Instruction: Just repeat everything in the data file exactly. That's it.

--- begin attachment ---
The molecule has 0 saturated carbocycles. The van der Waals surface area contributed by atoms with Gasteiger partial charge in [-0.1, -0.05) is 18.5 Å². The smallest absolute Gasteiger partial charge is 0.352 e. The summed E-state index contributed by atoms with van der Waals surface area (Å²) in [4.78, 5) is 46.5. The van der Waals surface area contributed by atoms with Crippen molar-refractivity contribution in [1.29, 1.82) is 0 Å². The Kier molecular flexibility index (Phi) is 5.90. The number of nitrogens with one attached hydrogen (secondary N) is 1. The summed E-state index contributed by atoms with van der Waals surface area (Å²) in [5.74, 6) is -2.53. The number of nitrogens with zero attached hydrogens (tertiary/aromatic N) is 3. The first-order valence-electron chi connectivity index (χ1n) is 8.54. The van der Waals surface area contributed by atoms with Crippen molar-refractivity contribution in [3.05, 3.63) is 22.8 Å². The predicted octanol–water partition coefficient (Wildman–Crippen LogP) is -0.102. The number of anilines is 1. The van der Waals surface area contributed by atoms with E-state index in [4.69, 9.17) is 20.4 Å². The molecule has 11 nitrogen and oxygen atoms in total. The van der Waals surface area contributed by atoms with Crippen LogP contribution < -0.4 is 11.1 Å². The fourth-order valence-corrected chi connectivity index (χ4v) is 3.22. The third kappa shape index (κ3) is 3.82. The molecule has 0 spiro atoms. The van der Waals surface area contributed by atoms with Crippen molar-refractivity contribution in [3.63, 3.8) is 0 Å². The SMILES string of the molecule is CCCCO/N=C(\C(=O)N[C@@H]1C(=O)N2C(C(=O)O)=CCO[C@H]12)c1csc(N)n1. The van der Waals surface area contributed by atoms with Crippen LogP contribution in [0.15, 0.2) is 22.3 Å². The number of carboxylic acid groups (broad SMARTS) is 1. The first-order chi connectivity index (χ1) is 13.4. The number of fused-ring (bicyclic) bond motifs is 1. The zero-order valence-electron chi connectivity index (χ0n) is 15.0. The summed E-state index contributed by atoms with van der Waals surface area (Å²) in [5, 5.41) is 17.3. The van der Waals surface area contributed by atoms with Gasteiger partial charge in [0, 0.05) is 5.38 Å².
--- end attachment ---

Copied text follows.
The molecule has 0 saturated carbocycles. The van der Waals surface area contributed by atoms with Gasteiger partial charge in [-0.1, -0.05) is 18.5 Å². The smallest absolute Gasteiger partial charge is 0.352 e. The summed E-state index contributed by atoms with van der Waals surface area (Å²) in [4.78, 5) is 46.5. The van der Waals surface area contributed by atoms with Crippen molar-refractivity contribution in [1.29, 1.82) is 0 Å². The Kier molecular flexibility index (Phi) is 5.90. The number of nitrogens with one attached hydrogen (secondary N) is 1. The summed E-state index contributed by atoms with van der Waals surface area (Å²) in [5.74, 6) is -2.53. The number of nitrogens with zero attached hydrogens (tertiary/aromatic N) is 3. The first-order valence-electron chi connectivity index (χ1n) is 8.54. The van der Waals surface area contributed by atoms with Crippen molar-refractivity contribution in [3.05, 3.63) is 22.8 Å². The predicted octanol–water partition coefficient (Wildman–Crippen LogP) is -0.102. The number of anilines is 1. The van der Waals surface area contributed by atoms with E-state index in [4.69, 9.17) is 20.4 Å². The molecule has 11 nitrogen and oxygen atoms in total. The van der Waals surface area contributed by atoms with Crippen LogP contribution < -0.4 is 11.1 Å². The fourth-order valence-corrected chi connectivity index (χ4v) is 3.22. The third kappa shape index (κ3) is 3.82. The molecule has 0 spiro atoms. The van der Waals surface area contributed by atoms with Crippen molar-refractivity contribution in [3.63, 3.8) is 0 Å². The SMILES string of the molecule is CCCCO/N=C(\C(=O)N[C@@H]1C(=O)N2C(C(=O)O)=CCO[C@H]12)c1csc(N)n1. The van der Waals surface area contributed by atoms with Crippen LogP contribution in [0.15, 0.2) is 22.3 Å². The number of carboxylic acid groups (broad SMARTS) is 1. The first-order chi connectivity index (χ1) is 13.4. The number of fused-ring (bicyclic) bond motifs is 1. The zero-order valence-electron chi connectivity index (χ0n) is 15.0. The summed E-state index contributed by atoms with van der Waals surface area (Å²) in [5, 5.41) is 17.3. The van der Waals surface area contributed by atoms with Gasteiger partial charge in [0, 0.05) is 5.38 Å².